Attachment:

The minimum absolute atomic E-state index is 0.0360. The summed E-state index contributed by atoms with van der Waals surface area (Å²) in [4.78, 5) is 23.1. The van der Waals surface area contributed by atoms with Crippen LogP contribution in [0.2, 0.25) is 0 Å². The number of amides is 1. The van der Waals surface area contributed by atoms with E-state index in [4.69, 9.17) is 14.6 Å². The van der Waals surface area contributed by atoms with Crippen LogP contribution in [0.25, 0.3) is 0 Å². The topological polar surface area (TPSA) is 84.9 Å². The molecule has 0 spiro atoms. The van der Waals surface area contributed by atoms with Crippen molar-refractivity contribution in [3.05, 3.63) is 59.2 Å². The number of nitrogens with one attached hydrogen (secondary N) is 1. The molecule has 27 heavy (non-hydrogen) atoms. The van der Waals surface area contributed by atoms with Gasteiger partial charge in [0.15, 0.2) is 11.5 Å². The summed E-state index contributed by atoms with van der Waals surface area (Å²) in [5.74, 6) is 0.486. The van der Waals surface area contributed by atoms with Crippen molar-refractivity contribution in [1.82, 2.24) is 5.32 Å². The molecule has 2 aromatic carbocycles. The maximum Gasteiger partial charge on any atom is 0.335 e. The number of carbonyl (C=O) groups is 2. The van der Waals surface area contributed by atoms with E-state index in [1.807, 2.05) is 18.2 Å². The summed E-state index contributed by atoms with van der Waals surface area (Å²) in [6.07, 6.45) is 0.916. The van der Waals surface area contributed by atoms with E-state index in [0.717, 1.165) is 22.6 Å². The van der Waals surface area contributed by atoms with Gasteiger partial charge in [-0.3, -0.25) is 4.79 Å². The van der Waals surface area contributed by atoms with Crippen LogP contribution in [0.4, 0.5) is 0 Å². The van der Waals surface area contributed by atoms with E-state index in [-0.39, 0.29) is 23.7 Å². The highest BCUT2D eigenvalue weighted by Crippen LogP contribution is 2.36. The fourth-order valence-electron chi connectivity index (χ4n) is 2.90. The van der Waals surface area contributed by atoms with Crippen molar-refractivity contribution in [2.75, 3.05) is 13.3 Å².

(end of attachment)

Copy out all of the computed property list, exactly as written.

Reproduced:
The minimum absolute atomic E-state index is 0.0360. The summed E-state index contributed by atoms with van der Waals surface area (Å²) in [4.78, 5) is 23.1. The van der Waals surface area contributed by atoms with Crippen LogP contribution in [0.2, 0.25) is 0 Å². The number of amides is 1. The van der Waals surface area contributed by atoms with E-state index in [4.69, 9.17) is 14.6 Å². The van der Waals surface area contributed by atoms with Crippen LogP contribution in [0.25, 0.3) is 0 Å². The topological polar surface area (TPSA) is 84.9 Å². The molecule has 0 spiro atoms. The van der Waals surface area contributed by atoms with Crippen molar-refractivity contribution in [3.05, 3.63) is 59.2 Å². The number of nitrogens with one attached hydrogen (secondary N) is 1. The molecule has 27 heavy (non-hydrogen) atoms. The van der Waals surface area contributed by atoms with Gasteiger partial charge in [0.15, 0.2) is 11.5 Å². The summed E-state index contributed by atoms with van der Waals surface area (Å²) in [5.74, 6) is 0.486. The van der Waals surface area contributed by atoms with Crippen molar-refractivity contribution in [1.82, 2.24) is 5.32 Å². The molecule has 2 aromatic carbocycles. The maximum Gasteiger partial charge on any atom is 0.335 e. The number of carbonyl (C=O) groups is 2. The van der Waals surface area contributed by atoms with E-state index in [1.807, 2.05) is 18.2 Å². The summed E-state index contributed by atoms with van der Waals surface area (Å²) in [6.07, 6.45) is 0.916. The van der Waals surface area contributed by atoms with E-state index in [0.717, 1.165) is 22.6 Å². The van der Waals surface area contributed by atoms with Gasteiger partial charge in [-0.3, -0.25) is 4.79 Å². The van der Waals surface area contributed by atoms with Crippen LogP contribution in [0.4, 0.5) is 0 Å². The van der Waals surface area contributed by atoms with E-state index in [-0.39, 0.29) is 23.7 Å². The highest BCUT2D eigenvalue weighted by Crippen LogP contribution is 2.36. The fourth-order valence-electron chi connectivity index (χ4n) is 2.90. The van der Waals surface area contributed by atoms with Crippen molar-refractivity contribution in [2.75, 3.05) is 13.3 Å².